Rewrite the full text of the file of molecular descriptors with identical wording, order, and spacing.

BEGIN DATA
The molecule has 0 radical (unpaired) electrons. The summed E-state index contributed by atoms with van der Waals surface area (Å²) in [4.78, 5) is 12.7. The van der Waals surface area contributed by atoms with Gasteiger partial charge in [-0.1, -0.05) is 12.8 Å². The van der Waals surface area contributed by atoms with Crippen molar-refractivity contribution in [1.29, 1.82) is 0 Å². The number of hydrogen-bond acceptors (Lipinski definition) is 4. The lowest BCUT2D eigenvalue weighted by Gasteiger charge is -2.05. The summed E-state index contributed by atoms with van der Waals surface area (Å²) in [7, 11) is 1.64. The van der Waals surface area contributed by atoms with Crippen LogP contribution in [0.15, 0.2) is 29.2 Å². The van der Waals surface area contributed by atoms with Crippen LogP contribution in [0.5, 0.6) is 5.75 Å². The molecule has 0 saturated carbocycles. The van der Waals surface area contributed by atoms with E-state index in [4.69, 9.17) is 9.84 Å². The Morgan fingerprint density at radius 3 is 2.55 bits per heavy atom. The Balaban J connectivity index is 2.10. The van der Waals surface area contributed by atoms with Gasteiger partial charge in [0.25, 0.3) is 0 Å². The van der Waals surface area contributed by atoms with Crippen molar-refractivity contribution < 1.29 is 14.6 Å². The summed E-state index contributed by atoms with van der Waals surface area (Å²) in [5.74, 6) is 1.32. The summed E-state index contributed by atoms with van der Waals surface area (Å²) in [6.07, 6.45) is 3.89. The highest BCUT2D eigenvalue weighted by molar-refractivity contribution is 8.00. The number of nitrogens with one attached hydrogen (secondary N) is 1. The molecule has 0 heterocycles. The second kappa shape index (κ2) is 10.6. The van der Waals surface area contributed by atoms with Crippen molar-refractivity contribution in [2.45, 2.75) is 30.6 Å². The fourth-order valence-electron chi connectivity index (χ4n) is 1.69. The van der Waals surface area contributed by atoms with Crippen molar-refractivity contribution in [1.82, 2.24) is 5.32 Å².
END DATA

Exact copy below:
The molecule has 0 radical (unpaired) electrons. The summed E-state index contributed by atoms with van der Waals surface area (Å²) in [4.78, 5) is 12.7. The van der Waals surface area contributed by atoms with Gasteiger partial charge in [-0.1, -0.05) is 12.8 Å². The van der Waals surface area contributed by atoms with Crippen molar-refractivity contribution in [1.29, 1.82) is 0 Å². The number of hydrogen-bond acceptors (Lipinski definition) is 4. The lowest BCUT2D eigenvalue weighted by Gasteiger charge is -2.05. The summed E-state index contributed by atoms with van der Waals surface area (Å²) in [7, 11) is 1.64. The van der Waals surface area contributed by atoms with Crippen LogP contribution in [0.15, 0.2) is 29.2 Å². The van der Waals surface area contributed by atoms with Crippen LogP contribution in [0.5, 0.6) is 5.75 Å². The molecule has 0 saturated carbocycles. The van der Waals surface area contributed by atoms with E-state index in [4.69, 9.17) is 9.84 Å². The Morgan fingerprint density at radius 3 is 2.55 bits per heavy atom. The Balaban J connectivity index is 2.10. The van der Waals surface area contributed by atoms with Gasteiger partial charge in [0.25, 0.3) is 0 Å². The van der Waals surface area contributed by atoms with Crippen molar-refractivity contribution < 1.29 is 14.6 Å². The summed E-state index contributed by atoms with van der Waals surface area (Å²) in [5.74, 6) is 1.32. The summed E-state index contributed by atoms with van der Waals surface area (Å²) in [6.07, 6.45) is 3.89. The highest BCUT2D eigenvalue weighted by molar-refractivity contribution is 8.00. The number of nitrogens with one attached hydrogen (secondary N) is 1. The molecule has 0 heterocycles. The second kappa shape index (κ2) is 10.6. The van der Waals surface area contributed by atoms with Crippen molar-refractivity contribution in [2.45, 2.75) is 30.6 Å². The fourth-order valence-electron chi connectivity index (χ4n) is 1.69. The van der Waals surface area contributed by atoms with Crippen molar-refractivity contribution in [1.82, 2.24) is 5.32 Å².